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Wednesday, May 16, 2018

Xtro (1982)

What the hell did I just watch? Xtro is one of the weirdest Sci-Fi movies I've seen in a long time. Alien abduction, vampiric-like activity, midget clowns, telekinesis, Argento-style blood spurts and a black leopard are just some of the strange happenings in this movie. Someone must have been doing some serious LSD when they wrote this screenplay! It's hard to know what to say about Xtro except that it has to be experienced firsthand. There is no way to convey the craziness in this movie in a way that makes sense. But I can say that I couldn't stop watching it because I wondered what bizarre thing I would see next.

Xtro was written and directed by Harry Bromley Davenport who ended up directing a trilogy of these unusual and somewhat disturbing films. His resume is small and that's understandable. After doing something like this, studios would be hesitant to hire him to do something more mainstream.

The bright spots of Xtro are the acting and the special effects. Bernice Stegers [Atlantis, Final Fantasy XII] is the heart and soul of this movie. She's a wife whose husband mysteriously disappeared three years ago and she was left to raise her son. Now, three years later, her husband is back, but something is not quite right about him. Most of the other British actors are not well-known to Americans but you may be familiar with Maryam d'Abo who played the Bond Girl in The Living Daylights. The rest of the cast is sold as well.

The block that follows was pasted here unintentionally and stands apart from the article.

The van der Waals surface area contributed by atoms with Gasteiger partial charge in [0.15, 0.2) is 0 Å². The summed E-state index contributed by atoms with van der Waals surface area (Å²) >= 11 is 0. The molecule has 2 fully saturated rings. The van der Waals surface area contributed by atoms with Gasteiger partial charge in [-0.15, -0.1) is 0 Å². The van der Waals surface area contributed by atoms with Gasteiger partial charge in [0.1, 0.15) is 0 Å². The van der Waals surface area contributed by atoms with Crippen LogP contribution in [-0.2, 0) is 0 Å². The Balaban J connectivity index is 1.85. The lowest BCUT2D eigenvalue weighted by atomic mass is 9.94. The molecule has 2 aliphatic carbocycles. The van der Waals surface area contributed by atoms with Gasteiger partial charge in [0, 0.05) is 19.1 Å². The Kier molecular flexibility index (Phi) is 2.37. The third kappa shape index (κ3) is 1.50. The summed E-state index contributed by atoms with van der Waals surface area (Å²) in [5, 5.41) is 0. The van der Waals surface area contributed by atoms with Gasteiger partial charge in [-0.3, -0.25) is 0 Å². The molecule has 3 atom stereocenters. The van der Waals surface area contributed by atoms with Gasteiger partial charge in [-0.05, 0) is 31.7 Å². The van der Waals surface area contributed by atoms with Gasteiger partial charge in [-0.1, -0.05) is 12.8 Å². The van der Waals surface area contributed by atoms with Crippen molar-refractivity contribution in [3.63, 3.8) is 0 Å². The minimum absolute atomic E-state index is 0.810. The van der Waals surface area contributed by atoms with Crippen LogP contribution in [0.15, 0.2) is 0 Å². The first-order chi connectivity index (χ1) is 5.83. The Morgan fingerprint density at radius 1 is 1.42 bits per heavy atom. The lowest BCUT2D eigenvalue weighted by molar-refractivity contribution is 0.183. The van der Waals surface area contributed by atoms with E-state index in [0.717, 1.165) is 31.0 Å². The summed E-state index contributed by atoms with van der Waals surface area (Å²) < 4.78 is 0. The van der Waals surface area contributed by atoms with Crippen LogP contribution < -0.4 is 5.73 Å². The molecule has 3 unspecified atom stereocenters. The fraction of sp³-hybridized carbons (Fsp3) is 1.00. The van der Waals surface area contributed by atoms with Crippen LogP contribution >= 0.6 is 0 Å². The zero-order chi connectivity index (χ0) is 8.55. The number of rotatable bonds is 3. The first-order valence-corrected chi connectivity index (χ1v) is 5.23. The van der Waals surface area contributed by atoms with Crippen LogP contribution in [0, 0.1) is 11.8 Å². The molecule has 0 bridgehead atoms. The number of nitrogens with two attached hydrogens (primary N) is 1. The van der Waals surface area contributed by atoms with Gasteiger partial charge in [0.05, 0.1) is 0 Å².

Now, let's talk about the special effects. The team on Xtro definitely paid homage to Dario Argento and other Italian horror masters. Their work is gooey, graphic and even made this hardcore horror fan squirm a time or two. Much of the work they did on Xtro is very unique and felt like a fresh and creative take on gross-out effects.

The weakest link in Xtro is the soundtrack. Good God, it was awful. I know they had a limited budget but this lone synthesizer became annoying at many points in the movie and never added anything to the mood of the film. Simplicity is not the problem because John Carpenter proved that simple can be very effective in Halloween (1978). The score is just poorly written and Harry Bromley Davenport should have given the task to someone who was more capable than he.

So, it's hard to know how to rate this film. I have to give it a Fair because my overall impression is that it's a little weak. It has some great things going for it, but the sum is definitely less than the parts. However, if you have a taste for the strange and the gross then you will probably enjoy Xtro.

RATING: Fair.

For more info check out the film's entry in IMDB.